A Canadian musician is using his platform to send a message to British Columbia: ban the cull of coyotes in Vancouver’s Stanley Park.
Bryan Adams took to Twitter on Sunday to say, “Culling of coyotes in Stanley Park? Consider the knock on effect by removing a species from its natural habitat. Look what happened when they wiped out the wolves in Yellowstone. They had to rewild them back to balance the ecosystem,” and included #banthecull.
The province announced on Friday it would be trapping and killing up to 35 coyotes in Stanley Park, the city’s largest urban park — and one of the most popular tourist attractions — in the coming weeks after around 45 attacks were reported in the past nine months.
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The ministry of forests said previously in a statement the actions taken so far, including nightly closures of the park and fencing, were not enough to end the coyote attacks.
Relocation and non-lethal removal were considered, but because it said the animals were food conditioned, it wasn’t an option, and suggested all of the coyotes were conditioned.
Culling of coyotes in Stanley Park? Consider the knock on effect by removing a species from its natural habitat. Look what happened when they wiped out the wolves in Yellowstone. They had to rewild them back to balance the ecosystem. #banthecull #coyotes #StanleyPark #Vancouver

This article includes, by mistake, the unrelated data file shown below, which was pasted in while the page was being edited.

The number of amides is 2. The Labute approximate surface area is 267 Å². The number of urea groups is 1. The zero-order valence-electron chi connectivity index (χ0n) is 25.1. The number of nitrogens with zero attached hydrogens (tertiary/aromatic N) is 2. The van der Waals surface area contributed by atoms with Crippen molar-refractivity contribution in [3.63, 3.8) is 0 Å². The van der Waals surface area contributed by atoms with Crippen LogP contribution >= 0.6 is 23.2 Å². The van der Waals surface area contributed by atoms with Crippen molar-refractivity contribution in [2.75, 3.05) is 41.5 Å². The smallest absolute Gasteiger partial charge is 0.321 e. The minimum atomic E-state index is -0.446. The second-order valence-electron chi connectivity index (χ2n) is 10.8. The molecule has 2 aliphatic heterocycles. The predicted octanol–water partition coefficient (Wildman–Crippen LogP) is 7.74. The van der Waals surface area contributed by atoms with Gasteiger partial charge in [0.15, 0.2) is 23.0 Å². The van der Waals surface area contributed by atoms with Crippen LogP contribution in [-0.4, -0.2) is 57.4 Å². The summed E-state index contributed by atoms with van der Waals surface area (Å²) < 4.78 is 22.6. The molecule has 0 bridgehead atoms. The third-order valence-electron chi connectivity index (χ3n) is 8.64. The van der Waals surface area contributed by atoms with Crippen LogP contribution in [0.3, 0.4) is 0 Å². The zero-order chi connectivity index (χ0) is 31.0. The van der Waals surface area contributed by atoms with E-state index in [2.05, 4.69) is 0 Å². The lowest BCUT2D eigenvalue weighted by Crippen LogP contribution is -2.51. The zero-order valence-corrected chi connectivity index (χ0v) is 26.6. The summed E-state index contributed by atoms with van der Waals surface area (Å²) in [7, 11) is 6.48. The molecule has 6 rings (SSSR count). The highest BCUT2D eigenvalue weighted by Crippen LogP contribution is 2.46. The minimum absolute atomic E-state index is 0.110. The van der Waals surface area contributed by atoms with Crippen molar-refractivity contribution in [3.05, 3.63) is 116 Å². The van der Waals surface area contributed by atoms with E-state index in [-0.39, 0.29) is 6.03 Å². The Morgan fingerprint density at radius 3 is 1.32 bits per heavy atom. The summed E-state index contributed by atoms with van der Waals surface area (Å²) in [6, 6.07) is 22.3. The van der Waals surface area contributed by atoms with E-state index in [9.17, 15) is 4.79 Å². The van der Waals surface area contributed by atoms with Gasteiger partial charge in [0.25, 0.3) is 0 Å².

— Bryan Adams (@bryanadams) September 5, 2021
Animal advocates have since been voicing their concerns online about trapping, calling it inhumane.
A petition, called Save Vancouver’s Coyotes, has more than 12,500 signatures (as of Sunday afternoon).
Sarah Blyth shared online a vigil for the coyotes in Stanley Park has been planned for Wednesday, September 15th from 10am to 2pm.
The vigil’s location is set for 2099 Beach Avenue, the Vancouver Board of Parks and Recreation building.
“COVID safe event,” Blyth wrote, “mask up and pay tribute to the lost coyotes. Come see leg traps, bring a sign, and let out your frustration.”
Vigil for Stanley Park Coyotes Weds 14th 10 am to 2 pm 2099 Beach Ave at @ParkBoard HQ COVID safe event mask up and pay tribute to the lost coyotes. Come see leg traps, bring a sign and let out your frustration. #vanpoli @animallawcanada @FurBearers
— Sarah Blyth (@sarahblyth) September 5, 2021
Feeding of coyotes and other wildlife is a driving factor of negative encounters and behavioural changes in Vancouver's Stanley Park. Here's how this activity can bring often unseen consequences. pic.twitter.com/IAZdC6thbc
— The Fur-Bearers (@FurBearers) September 5, 2021